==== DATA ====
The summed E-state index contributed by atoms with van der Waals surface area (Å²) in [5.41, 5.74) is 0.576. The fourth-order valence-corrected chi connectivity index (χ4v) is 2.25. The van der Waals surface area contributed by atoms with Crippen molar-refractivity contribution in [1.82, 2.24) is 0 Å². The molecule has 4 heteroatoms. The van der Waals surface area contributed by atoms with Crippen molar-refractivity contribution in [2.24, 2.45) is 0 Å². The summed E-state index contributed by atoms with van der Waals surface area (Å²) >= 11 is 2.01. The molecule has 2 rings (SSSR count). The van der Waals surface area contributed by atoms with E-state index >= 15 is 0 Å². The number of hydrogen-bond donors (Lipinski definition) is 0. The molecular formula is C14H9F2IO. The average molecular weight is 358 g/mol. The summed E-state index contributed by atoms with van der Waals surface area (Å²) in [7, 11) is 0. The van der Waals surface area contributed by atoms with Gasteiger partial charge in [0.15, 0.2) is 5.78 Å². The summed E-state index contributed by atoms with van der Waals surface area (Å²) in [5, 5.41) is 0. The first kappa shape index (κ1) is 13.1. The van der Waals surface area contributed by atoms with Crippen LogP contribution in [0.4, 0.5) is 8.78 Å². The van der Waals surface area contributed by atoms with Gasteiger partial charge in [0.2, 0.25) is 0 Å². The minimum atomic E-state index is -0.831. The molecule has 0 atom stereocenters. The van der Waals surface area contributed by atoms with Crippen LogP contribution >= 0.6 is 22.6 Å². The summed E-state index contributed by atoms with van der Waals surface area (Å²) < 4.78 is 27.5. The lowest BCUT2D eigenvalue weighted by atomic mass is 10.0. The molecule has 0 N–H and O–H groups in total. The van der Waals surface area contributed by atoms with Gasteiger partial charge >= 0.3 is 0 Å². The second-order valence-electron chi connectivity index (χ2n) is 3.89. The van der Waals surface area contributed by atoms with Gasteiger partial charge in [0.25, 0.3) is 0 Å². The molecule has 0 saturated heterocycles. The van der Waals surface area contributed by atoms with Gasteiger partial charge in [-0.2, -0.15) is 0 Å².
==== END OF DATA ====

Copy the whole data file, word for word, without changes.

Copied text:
The summed E-state index contributed by atoms with van der Waals surface area (Å²) in [5.41, 5.74) is 0.576. The fourth-order valence-corrected chi connectivity index (χ4v) is 2.25. The van der Waals surface area contributed by atoms with Crippen molar-refractivity contribution in [1.82, 2.24) is 0 Å². The molecule has 4 heteroatoms. The van der Waals surface area contributed by atoms with Crippen molar-refractivity contribution in [2.24, 2.45) is 0 Å². The summed E-state index contributed by atoms with van der Waals surface area (Å²) >= 11 is 2.01. The molecule has 2 rings (SSSR count). The van der Waals surface area contributed by atoms with E-state index >= 15 is 0 Å². The number of hydrogen-bond donors (Lipinski definition) is 0. The molecular formula is C14H9F2IO. The average molecular weight is 358 g/mol. The summed E-state index contributed by atoms with van der Waals surface area (Å²) in [7, 11) is 0. The van der Waals surface area contributed by atoms with Gasteiger partial charge in [0.15, 0.2) is 5.78 Å². The summed E-state index contributed by atoms with van der Waals surface area (Å²) in [5, 5.41) is 0. The first kappa shape index (κ1) is 13.1. The van der Waals surface area contributed by atoms with Crippen LogP contribution in [0.4, 0.5) is 8.78 Å². The van der Waals surface area contributed by atoms with Gasteiger partial charge in [0.2, 0.25) is 0 Å². The minimum atomic E-state index is -0.831. The molecule has 0 atom stereocenters. The van der Waals surface area contributed by atoms with Crippen LogP contribution >= 0.6 is 22.6 Å². The summed E-state index contributed by atoms with van der Waals surface area (Å²) < 4.78 is 27.5. The lowest BCUT2D eigenvalue weighted by atomic mass is 10.0. The molecule has 0 N–H and O–H groups in total. The van der Waals surface area contributed by atoms with Gasteiger partial charge >= 0.3 is 0 Å². The second-order valence-electron chi connectivity index (χ2n) is 3.89. The van der Waals surface area contributed by atoms with Gasteiger partial charge in [0.25, 0.3) is 0 Å². The molecule has 0 saturated heterocycles. The van der Waals surface area contributed by atoms with Gasteiger partial charge in [-0.2, -0.15) is 0 Å².